The S&P 500 has officially crossed over into correction territory, which is generally defined as a decline of -10% to -20% over a reasonably short period of time (few weeks to a few months). As I wrote last week, little has changed fundamentally over the past two weeks with regard to interest rate expectations, earnings expectations and the potential length of a trade war with China – yet the market is acting like all three of those factors turned sharply negative overnight. They didn’t, in my view.
In this week’s column, I take a look at some of the most commonly cited equity market concerns, debunking them one at a time.
1) Yield Curve Inversion Sparks Fears of Imminent Recession – the brass tacks on this investor concern is that it stems from a valid historical fact: the yield curve has inverted prior to each U.S. recession over the past 50 years.
The thinking follows that an inversion today can only mean one thing: a recession (and bear market) is next. But I believe there are problems with jumping to such a conclusion so quickly. The first is that the period of time between a yield curve inversion and a subsequent recession has typically been fairly significant – 14 to 34 months. But perhaps more importantly, stocks have historically gone up +15-16% on average in the 18 months following a yield curve inversion, underscoring the fallacy of using a yield curve inversion alone as a rationale for going defensive.
Second, it is critical to note that past recessions saw inverted yield curves accompanied by a variety of other negative economic signals, from layoffs to contracting PMIs to credit deterioration. History shows that recessions have not occurred without such negative accompaniments.
Lastly, and perhaps most importantly, the yield curve has not even inverted yet! For all the talk of yield curve inversion, I believe it is premature – the 10-year U.S. Treasury is still higher than the 2-year, as you can see from the chart below.
10-Year U.S. Treasury Minus the 2-Year U.S. Treasury
Source: Federal Reserve Bank of St. Louis
2) Economic Peak Concerns – the U.S. economy added 155,000 jobs in November, which fell below expectations, and the unemployment rate remained at 3.7%. Softer jobs reports, coupled with the growing sense that the impact of tax cuts on corporate earnings has almost fully run its course, has many investors convinced that U.S. economic activity may have peaked. I actually agree with this sentiment, but with one clear difference: peaking does not necessarily mean turning negative. Earnings expectations are almost certain to continue moving lower in the coming quarters, which I believe could limit return expectations in the coming year. But investors should not throw the towel in on the economic expansion just because it may be peaking – in my view, it’s actually a clear signal that there is more runway left, and more time to make those types of decisions.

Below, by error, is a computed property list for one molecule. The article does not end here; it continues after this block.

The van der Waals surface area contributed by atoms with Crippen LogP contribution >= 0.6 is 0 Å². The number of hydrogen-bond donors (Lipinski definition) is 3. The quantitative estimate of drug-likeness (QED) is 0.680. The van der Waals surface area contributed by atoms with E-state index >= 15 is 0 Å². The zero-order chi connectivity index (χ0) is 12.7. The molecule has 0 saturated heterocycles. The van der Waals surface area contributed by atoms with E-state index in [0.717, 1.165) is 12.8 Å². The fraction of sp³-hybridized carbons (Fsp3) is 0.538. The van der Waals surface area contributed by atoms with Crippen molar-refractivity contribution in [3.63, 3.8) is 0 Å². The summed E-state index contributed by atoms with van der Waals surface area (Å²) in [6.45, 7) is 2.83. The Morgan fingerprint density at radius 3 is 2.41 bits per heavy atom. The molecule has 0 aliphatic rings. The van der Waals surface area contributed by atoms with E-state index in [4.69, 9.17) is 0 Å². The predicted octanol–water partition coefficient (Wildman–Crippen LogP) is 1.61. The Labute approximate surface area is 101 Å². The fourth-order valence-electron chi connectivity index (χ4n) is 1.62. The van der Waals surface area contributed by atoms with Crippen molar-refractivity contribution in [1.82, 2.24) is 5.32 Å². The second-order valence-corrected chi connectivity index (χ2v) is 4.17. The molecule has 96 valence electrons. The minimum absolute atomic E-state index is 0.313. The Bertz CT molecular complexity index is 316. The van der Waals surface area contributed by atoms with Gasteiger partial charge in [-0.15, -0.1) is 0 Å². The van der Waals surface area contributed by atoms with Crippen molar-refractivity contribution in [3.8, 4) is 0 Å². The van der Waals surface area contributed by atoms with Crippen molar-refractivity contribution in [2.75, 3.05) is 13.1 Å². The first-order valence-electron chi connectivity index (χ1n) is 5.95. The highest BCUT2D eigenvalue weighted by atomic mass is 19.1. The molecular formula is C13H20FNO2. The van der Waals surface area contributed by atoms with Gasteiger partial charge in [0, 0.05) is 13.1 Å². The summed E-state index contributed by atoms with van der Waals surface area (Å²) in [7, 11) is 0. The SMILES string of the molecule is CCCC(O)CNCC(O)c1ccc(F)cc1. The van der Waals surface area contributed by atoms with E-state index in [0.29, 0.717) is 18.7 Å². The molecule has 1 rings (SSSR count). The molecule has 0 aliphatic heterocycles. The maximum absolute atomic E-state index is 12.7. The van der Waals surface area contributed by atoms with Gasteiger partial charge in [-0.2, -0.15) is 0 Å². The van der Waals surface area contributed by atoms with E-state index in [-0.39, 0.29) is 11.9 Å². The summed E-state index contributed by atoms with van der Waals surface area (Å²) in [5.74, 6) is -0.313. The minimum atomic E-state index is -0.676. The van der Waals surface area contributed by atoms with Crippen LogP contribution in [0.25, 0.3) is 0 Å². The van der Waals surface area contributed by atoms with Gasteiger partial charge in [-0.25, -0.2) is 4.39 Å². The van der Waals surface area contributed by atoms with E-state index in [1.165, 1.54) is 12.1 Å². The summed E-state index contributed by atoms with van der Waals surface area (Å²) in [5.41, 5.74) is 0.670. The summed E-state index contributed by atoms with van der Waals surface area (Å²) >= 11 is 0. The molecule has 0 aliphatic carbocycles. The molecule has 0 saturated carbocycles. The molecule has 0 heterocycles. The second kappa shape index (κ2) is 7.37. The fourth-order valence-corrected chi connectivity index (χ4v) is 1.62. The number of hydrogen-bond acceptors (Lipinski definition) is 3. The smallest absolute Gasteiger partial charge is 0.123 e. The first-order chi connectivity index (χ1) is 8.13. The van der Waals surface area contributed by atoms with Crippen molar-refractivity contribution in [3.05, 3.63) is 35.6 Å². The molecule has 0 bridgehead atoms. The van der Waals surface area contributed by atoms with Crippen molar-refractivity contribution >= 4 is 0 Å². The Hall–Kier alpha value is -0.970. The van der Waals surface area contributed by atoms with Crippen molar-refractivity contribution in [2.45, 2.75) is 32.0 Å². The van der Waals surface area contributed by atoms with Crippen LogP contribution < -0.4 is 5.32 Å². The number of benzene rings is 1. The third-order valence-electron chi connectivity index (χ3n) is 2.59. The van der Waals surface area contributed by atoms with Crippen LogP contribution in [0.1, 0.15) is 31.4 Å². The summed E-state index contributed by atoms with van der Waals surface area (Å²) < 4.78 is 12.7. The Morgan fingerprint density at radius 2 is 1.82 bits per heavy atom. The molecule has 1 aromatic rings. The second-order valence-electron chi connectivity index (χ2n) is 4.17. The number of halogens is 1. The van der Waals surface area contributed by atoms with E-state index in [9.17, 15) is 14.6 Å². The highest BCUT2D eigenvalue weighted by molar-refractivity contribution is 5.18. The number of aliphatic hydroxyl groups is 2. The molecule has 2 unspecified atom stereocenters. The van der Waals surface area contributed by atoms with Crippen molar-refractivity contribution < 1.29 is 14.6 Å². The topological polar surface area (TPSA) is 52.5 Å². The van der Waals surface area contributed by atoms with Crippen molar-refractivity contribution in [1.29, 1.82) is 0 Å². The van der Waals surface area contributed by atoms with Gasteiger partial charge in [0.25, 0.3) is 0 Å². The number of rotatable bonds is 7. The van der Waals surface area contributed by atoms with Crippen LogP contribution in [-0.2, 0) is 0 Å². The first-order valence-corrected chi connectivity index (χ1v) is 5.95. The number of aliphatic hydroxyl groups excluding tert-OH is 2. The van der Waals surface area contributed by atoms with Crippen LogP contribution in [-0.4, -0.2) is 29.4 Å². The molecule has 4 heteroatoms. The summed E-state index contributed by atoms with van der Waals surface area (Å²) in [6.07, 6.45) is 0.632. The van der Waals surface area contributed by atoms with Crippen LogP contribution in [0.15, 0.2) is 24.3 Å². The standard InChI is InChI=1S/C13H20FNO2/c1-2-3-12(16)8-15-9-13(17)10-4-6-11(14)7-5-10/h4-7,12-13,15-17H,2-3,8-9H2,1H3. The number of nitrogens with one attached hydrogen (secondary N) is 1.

3) China, Trade, the Fed, etc. – these are what I like to refer to as “recycled fears,” or the ones you’ll most commonly hear about in the day-to-day financial news cycle. The more you see these stories dominate the headlines, the less pricing power they actually have, in my view. Fears over trade and the Federal Reserve raising interest rates too quickly have been around all year, and we believe that they are likely fully priced into stock prices already. If anything, I believe the dominance of these stories in the headlines actually leaves room for positive surprises in the coming months and quarters, when the fears fade and do not have as bad an economic impact as originally feared.
Bottom Line for Investors
As I wrote last week, I believe it is imperative for investors to remember that you should make investment decisions based on changing fundamentals – not on changing prices. For now, we believe the economic fundamentals remain intact, and we’d urge patience.